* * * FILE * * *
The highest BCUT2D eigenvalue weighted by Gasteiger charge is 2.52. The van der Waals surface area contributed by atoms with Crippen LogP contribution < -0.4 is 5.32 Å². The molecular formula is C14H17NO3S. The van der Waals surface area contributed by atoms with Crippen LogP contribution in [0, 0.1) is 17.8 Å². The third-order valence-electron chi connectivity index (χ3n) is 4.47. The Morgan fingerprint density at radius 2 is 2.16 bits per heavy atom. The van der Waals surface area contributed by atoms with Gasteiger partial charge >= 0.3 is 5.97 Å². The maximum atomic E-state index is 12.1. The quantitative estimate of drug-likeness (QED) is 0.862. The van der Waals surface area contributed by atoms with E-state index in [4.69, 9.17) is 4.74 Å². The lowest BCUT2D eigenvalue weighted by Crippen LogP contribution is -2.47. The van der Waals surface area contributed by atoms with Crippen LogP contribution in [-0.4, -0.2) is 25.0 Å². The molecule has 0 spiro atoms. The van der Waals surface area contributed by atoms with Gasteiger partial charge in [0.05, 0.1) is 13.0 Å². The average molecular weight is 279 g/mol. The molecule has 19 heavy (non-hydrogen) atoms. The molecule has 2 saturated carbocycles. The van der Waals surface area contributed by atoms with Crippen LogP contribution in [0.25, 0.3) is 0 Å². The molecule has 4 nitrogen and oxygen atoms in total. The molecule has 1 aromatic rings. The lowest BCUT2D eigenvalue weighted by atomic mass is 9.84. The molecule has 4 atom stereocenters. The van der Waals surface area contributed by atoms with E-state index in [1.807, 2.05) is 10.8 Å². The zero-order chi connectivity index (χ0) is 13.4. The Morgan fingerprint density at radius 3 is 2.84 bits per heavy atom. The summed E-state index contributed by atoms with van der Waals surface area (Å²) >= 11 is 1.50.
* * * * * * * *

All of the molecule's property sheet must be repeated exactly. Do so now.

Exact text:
The highest BCUT2D eigenvalue weighted by Gasteiger charge is 2.52. The van der Waals surface area contributed by atoms with Crippen LogP contribution < -0.4 is 5.32 Å². The molecular formula is C14H17NO3S. The van der Waals surface area contributed by atoms with Crippen LogP contribution in [0, 0.1) is 17.8 Å². The third-order valence-electron chi connectivity index (χ3n) is 4.47. The Morgan fingerprint density at radius 2 is 2.16 bits per heavy atom. The van der Waals surface area contributed by atoms with Gasteiger partial charge >= 0.3 is 5.97 Å². The maximum atomic E-state index is 12.1. The quantitative estimate of drug-likeness (QED) is 0.862. The van der Waals surface area contributed by atoms with E-state index in [4.69, 9.17) is 4.74 Å². The lowest BCUT2D eigenvalue weighted by Crippen LogP contribution is -2.47. The van der Waals surface area contributed by atoms with Crippen LogP contribution in [-0.4, -0.2) is 25.0 Å². The molecule has 0 spiro atoms. The van der Waals surface area contributed by atoms with Gasteiger partial charge in [0.05, 0.1) is 13.0 Å². The average molecular weight is 279 g/mol. The molecule has 19 heavy (non-hydrogen) atoms. The molecule has 2 saturated carbocycles. The van der Waals surface area contributed by atoms with Crippen LogP contribution in [0.25, 0.3) is 0 Å². The molecule has 4 nitrogen and oxygen atoms in total. The molecule has 1 aromatic rings. The lowest BCUT2D eigenvalue weighted by atomic mass is 9.84. The molecule has 4 atom stereocenters. The van der Waals surface area contributed by atoms with E-state index in [1.807, 2.05) is 10.8 Å². The zero-order chi connectivity index (χ0) is 13.4. The Morgan fingerprint density at radius 3 is 2.84 bits per heavy atom. The summed E-state index contributed by atoms with van der Waals surface area (Å²) >= 11 is 1.50.